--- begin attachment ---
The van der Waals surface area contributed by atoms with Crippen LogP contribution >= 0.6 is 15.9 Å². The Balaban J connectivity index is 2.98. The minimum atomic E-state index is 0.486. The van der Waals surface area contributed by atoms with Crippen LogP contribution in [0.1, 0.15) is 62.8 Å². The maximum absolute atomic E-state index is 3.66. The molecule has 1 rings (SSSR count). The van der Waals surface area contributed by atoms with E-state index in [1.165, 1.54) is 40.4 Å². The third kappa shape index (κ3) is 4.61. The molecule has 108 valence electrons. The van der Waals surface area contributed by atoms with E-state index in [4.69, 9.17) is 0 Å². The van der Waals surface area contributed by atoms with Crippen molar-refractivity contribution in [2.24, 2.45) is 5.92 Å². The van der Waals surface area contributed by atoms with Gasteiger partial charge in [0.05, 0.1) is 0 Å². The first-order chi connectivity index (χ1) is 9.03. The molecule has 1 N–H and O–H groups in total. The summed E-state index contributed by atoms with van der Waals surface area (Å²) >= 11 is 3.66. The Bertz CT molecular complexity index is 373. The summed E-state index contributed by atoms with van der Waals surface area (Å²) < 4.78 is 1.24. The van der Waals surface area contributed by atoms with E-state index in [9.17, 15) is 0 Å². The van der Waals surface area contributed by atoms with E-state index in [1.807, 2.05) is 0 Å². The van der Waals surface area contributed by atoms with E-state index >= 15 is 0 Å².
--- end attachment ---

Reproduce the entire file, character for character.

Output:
The van der Waals surface area contributed by atoms with Crippen LogP contribution >= 0.6 is 15.9 Å². The Balaban J connectivity index is 2.98. The minimum atomic E-state index is 0.486. The van der Waals surface area contributed by atoms with Crippen LogP contribution in [0.1, 0.15) is 62.8 Å². The maximum absolute atomic E-state index is 3.66. The molecule has 1 rings (SSSR count). The van der Waals surface area contributed by atoms with E-state index in [1.165, 1.54) is 40.4 Å². The third kappa shape index (κ3) is 4.61. The molecule has 108 valence electrons. The van der Waals surface area contributed by atoms with E-state index in [4.69, 9.17) is 0 Å². The van der Waals surface area contributed by atoms with Crippen molar-refractivity contribution in [2.24, 2.45) is 5.92 Å². The van der Waals surface area contributed by atoms with Gasteiger partial charge in [0.05, 0.1) is 0 Å². The first-order chi connectivity index (χ1) is 9.03. The molecule has 1 N–H and O–H groups in total. The summed E-state index contributed by atoms with van der Waals surface area (Å²) >= 11 is 3.66. The Bertz CT molecular complexity index is 373. The summed E-state index contributed by atoms with van der Waals surface area (Å²) < 4.78 is 1.24. The van der Waals surface area contributed by atoms with E-state index in [9.17, 15) is 0 Å². The van der Waals surface area contributed by atoms with E-state index in [1.807, 2.05) is 0 Å². The van der Waals surface area contributed by atoms with E-state index >= 15 is 0 Å².